Service is entirely professional and friendly. They treat you right, making this a good spot for a special occasion. We just showed up and had a fine meal outdoors, but in chilly weather only the small chapel interior is available for dining. Make a reservation to be sure, since events and celebrations can fill the place.

Vinaigrette

This café is incredibly hard to find until someone tells you it’s across from Motel 6 on Cerillos Road, right behind the owner’s café called Modern General, which is behind El Unico Dry Cleaners.

Owner Erin Wade grows 70 per cent of the food served in her two Santa Fe restaurants and one in Albuquerque at the family farm called Los Portales. On 10 acres in nearby Nambé, the farm was a project that began with renovating the 300-year-old house, clearing land, building the soil, and researching a lot because it’s a huge challenge to farm on high desert land with its clay-based soil, very low humidity, and short growing season.

They installed a 1,200 square-foot greenhouse, now lush with micro-greens, herbs, and other cool-season delights in winter and overrun with tomatoes and hothouse crops all summer.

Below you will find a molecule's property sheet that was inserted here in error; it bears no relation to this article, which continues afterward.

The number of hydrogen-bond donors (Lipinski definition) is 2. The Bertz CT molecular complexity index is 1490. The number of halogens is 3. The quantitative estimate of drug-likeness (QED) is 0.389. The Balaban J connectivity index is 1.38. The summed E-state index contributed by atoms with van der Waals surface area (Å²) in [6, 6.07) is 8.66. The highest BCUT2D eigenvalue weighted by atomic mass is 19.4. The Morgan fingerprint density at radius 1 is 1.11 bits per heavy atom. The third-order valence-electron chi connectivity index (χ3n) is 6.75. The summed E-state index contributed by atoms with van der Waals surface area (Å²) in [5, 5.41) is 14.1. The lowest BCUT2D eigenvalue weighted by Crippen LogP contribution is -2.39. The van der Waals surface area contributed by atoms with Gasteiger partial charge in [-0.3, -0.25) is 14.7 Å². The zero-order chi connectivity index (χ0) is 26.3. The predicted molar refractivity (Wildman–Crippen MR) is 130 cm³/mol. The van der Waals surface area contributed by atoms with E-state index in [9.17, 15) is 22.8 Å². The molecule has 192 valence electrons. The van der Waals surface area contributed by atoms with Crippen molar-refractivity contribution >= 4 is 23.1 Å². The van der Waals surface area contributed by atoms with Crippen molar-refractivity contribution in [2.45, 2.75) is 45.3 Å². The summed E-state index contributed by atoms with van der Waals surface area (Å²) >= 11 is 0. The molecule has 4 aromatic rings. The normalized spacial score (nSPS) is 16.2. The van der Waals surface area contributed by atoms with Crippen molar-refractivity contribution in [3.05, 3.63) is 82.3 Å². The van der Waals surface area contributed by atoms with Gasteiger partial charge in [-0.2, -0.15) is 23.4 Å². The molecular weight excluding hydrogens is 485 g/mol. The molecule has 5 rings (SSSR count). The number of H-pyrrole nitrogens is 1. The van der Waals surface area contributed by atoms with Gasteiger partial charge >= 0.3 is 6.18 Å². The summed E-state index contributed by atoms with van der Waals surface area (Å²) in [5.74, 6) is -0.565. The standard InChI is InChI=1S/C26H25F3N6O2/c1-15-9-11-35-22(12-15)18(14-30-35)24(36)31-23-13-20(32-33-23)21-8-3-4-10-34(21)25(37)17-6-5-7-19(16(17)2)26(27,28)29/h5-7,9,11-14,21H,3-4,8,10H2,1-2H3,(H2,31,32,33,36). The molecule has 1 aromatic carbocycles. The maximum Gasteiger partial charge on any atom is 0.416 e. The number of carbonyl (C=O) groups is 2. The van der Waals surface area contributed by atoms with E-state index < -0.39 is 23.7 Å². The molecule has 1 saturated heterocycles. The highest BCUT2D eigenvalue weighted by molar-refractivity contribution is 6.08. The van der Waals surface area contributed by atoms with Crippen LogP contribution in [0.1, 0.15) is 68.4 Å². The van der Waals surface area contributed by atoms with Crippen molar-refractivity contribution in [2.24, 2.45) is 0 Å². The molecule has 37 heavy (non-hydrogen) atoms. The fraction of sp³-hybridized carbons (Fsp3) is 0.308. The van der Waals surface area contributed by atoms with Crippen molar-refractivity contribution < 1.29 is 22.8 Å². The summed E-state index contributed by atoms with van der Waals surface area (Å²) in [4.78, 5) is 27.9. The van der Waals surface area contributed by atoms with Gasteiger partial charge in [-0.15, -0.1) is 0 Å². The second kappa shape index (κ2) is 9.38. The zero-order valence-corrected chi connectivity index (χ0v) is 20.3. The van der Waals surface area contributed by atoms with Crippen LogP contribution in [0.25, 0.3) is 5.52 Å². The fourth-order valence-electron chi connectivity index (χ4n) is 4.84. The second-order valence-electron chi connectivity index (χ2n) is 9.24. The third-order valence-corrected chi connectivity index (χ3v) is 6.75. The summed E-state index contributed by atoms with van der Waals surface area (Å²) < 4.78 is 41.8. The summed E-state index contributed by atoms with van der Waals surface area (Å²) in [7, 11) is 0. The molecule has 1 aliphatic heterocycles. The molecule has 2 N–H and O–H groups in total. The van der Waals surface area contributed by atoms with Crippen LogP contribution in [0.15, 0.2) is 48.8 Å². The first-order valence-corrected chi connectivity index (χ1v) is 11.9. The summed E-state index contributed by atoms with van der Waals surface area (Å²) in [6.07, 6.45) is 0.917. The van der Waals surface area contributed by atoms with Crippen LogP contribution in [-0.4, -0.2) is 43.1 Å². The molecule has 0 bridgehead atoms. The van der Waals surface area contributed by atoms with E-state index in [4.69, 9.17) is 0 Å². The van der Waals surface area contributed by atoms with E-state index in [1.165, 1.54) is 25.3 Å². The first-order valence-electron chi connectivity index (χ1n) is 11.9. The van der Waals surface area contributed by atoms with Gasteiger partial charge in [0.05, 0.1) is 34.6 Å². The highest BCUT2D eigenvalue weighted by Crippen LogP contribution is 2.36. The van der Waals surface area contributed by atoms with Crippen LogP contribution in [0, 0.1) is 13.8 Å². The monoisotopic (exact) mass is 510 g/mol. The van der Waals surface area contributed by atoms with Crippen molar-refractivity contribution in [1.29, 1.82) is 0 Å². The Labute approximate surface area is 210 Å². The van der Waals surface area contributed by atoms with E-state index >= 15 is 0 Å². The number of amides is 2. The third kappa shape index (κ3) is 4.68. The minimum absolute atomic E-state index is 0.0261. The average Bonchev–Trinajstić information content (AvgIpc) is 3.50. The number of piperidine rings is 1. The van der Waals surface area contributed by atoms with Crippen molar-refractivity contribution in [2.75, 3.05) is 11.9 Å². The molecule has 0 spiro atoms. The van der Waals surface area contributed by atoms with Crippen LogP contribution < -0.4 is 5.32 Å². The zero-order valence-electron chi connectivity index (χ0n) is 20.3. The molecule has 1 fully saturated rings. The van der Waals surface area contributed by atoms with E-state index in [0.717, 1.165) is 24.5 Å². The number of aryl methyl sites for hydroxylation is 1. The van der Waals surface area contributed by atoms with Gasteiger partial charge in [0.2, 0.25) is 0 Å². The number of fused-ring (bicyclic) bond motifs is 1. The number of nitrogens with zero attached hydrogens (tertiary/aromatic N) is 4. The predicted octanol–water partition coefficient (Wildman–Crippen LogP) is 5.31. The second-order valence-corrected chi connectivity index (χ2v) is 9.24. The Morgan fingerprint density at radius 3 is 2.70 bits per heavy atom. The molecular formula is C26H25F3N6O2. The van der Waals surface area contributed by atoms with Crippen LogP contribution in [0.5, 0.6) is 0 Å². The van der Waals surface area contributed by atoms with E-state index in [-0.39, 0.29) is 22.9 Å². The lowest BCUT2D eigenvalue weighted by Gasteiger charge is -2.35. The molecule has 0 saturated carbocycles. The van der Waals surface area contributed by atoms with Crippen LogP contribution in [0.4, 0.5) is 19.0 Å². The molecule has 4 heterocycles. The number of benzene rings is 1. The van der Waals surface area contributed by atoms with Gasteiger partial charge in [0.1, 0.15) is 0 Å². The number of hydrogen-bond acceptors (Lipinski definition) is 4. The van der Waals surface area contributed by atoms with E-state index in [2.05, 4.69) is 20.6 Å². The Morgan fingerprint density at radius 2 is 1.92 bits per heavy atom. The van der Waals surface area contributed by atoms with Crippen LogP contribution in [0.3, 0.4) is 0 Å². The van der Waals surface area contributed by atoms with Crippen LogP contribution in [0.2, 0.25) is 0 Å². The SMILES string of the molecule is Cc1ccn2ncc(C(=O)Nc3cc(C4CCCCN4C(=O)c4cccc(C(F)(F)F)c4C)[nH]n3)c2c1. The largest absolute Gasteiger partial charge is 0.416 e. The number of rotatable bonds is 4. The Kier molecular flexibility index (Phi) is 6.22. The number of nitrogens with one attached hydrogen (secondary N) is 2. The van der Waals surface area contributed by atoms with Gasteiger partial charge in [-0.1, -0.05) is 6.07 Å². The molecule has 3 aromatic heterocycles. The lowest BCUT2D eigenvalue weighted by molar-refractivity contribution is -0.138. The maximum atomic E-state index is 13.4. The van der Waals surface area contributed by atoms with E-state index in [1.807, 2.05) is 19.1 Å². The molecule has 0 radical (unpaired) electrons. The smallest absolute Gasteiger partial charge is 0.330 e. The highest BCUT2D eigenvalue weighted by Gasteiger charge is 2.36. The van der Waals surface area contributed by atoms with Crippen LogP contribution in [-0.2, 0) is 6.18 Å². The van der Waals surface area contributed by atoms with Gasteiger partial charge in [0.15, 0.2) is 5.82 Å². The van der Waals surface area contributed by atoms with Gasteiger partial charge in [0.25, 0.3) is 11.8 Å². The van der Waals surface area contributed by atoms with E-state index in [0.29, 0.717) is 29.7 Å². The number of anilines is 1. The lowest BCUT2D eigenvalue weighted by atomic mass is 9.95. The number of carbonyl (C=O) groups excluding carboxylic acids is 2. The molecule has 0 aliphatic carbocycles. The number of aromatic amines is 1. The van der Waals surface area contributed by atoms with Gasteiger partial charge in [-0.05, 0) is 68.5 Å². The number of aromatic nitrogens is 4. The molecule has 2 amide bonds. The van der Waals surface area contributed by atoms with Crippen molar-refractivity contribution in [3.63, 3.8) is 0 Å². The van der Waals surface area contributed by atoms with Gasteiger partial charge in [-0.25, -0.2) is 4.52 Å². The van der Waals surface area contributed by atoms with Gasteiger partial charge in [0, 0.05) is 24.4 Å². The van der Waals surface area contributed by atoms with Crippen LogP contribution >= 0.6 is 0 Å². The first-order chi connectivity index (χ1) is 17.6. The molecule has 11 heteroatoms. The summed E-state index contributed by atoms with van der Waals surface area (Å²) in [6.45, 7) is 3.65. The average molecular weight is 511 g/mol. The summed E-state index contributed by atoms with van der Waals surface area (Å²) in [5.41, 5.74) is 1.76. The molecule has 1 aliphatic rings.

Chickens roam free, eating fat bugs and laying eggs with deep orange yolks for Vinaigrette kitchens. Restaurant food waste comes home to feed the farm pigs or is composted in a network of vermiculture piles.

Vinaigrette is most popular for lighter meals and to-go orders. The small but airy interior includes an eight-stool wine bar. The feeling is casual, with bright colors all around and seating on red metal chairs or wood benches.

We were warned Vinaigrette can be crowded, chaotic, and noisy at peak lunch and dinner hours (11:30 am-2 pm and 6 pm-8). So, we showed up in late afternoon and sat in the large brick patio under spreading trees, relaxing with light classic music beneath strings of white lights.

Generous, delicious, super-fresh salads with unique combos of ingredients are what Vinaigrette does best. Any salad can be ordered with added meat or seafood. The mushroom stew, short-rib Cuban sandwich, duck tacos, and green chili pozole soup rate high with regulars. Portuguese lemonade and the carrot cake with cream cheese frosting win kudus too. Manager Aaron Sanchez does a fine job here.

Dr. Field Goods Kitchen

I walked in alone just after the noon rush and sat at the bar with a good view of a dozen on-tap beers. Alfonso tossed whirling pizza dough and popped decorated pies into the wood-fired oven near a tall rack of fresh-baked breads and pastries from their own bakery.